Person of the Week
Cherokee Beloved Man, Storyteller
Doing for people, giving them information, greeting the people, offering them help — whatever they ask I try to give them when they come in – it’s the little things it’s not the big things that happen that I do.
1. What led you to the mission of being a Cherokee Beloved Man and Storyteller?
In my younger days of life I never had any knowledge of the museum here or any part of it. I was a builder. When I turned eighteen years old, I joined the United States Navy. I served in the Atlantic and in the Pacific. I was in both theaters during the war – WWII. I was eighteen years old in 1943.
I became of age and the war was going on. I volunteered and I was in the invasion of Normandy. I was in that invasion June the sixth 1944. When I returned home on a thirty day leave in 1945 and I returned back to the Navy, I got on a ship in New Orleans and went to Pearl Harbor. I was there for the peace treaty signing of the Pacific.
I was also in the middle of New York City for VE Day in 1945 (Victory in Europe). VE Day came in May. It was the end of that war in Europe. Then when I was discharged in 1949 from the Navy (I stayed 43 to 49 – six years in the Navy), I returned and went to a building trade school under the GI Bill of Rights. I learned carpentry. I learned masonry. I learned concrete finishing. I learned all of that in the building trades. I did a lot of building throughout the area of Cherokee, North Carolina and neighboring towns like Sylva and Bryson City and even over in Tennessee like Cades Cove and all through there. Any of the buildings you see around the Cherokee Museum, I had a hand in building – even the bank and the post office. I did rock work, brick laying, rock laying and fireplaces.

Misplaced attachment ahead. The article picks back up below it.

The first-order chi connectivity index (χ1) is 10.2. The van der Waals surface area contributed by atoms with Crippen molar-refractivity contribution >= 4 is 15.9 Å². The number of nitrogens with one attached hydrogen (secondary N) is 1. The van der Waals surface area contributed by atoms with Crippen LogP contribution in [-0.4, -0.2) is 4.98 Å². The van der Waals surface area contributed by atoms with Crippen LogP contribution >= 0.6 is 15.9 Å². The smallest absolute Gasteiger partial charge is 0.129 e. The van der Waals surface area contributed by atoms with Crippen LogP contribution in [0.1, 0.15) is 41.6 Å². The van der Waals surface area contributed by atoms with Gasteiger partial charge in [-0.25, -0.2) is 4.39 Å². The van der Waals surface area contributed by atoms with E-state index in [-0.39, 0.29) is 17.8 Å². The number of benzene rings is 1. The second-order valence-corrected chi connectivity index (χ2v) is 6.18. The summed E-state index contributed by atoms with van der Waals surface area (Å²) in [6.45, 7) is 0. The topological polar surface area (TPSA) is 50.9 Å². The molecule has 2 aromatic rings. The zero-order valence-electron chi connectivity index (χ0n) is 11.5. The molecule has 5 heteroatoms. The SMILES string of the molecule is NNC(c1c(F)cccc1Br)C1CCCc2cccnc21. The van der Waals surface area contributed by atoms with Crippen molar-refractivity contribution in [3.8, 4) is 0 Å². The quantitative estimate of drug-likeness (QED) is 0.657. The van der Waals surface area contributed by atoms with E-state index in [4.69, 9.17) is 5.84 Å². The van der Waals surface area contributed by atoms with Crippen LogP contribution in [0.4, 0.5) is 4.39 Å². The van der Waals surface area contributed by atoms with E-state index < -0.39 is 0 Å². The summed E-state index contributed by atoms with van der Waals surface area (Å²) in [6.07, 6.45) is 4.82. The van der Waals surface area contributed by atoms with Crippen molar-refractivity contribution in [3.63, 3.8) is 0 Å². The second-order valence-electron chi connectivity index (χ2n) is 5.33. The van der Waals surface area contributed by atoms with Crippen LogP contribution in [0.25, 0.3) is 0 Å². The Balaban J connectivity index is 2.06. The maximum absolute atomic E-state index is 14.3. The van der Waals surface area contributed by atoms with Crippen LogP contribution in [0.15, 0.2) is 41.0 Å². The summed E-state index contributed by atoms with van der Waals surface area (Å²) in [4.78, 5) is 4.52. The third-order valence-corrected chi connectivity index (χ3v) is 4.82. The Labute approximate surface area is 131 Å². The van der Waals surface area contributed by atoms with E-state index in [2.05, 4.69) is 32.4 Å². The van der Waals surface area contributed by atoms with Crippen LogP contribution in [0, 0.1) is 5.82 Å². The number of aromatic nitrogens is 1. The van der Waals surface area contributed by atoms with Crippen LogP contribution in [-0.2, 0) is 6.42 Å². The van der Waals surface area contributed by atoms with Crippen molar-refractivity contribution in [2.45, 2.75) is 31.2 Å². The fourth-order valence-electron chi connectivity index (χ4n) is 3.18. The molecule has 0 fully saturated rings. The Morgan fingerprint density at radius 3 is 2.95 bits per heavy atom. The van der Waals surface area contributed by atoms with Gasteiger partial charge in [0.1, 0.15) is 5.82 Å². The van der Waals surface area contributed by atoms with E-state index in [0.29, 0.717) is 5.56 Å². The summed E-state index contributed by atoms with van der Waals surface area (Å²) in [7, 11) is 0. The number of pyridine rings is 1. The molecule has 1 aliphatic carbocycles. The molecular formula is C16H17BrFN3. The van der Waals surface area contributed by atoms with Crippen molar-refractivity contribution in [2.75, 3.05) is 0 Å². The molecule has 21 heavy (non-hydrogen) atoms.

I retired and when I retired from the building trades, I was able to teach and I was an instructor for the Job Core Program. That was for young men and school dropouts. I was hired to teach. After I retired from that point in 1985, I did some traveling with the church group building team. I went to Jamaica, to Haiti, Barbados, South Africa, and to many places locally. I went and helped.
Also, I’m with the natural resource program. I still travel. I go to many of the states like Minnesota, Montana, New York, Anchorage, Alaska, Alabama and Florida. I’ve been all over helping. I still do that to this day and travel to help out.
The way that I was hired in at the Cherokee Museum was that a man came in and complained about how he was treated. He didn’t think he was treated well. I went with him and talked to the manager and coordinator at the museum. We talked about how he was treated. The coordinator said the museum needed a greeter. He asked, “Where can we get a greeter?” There was a lady standing by him when he was saying that and the lady spoke up and said, “You’re looking at him.” And they were looking at me. He said, “Oh, can you do that? Can you be our greeter?” I said, “I never did it in my life. But I’ve talked to a lot of people. But I haven’t talked to them in this manner.” He said, “Would you do that?” I said, “Well, I’m retired and I’m not doing too much now.” So he hired me and I went on a trial. He said I did pretty good so I became a storyteller.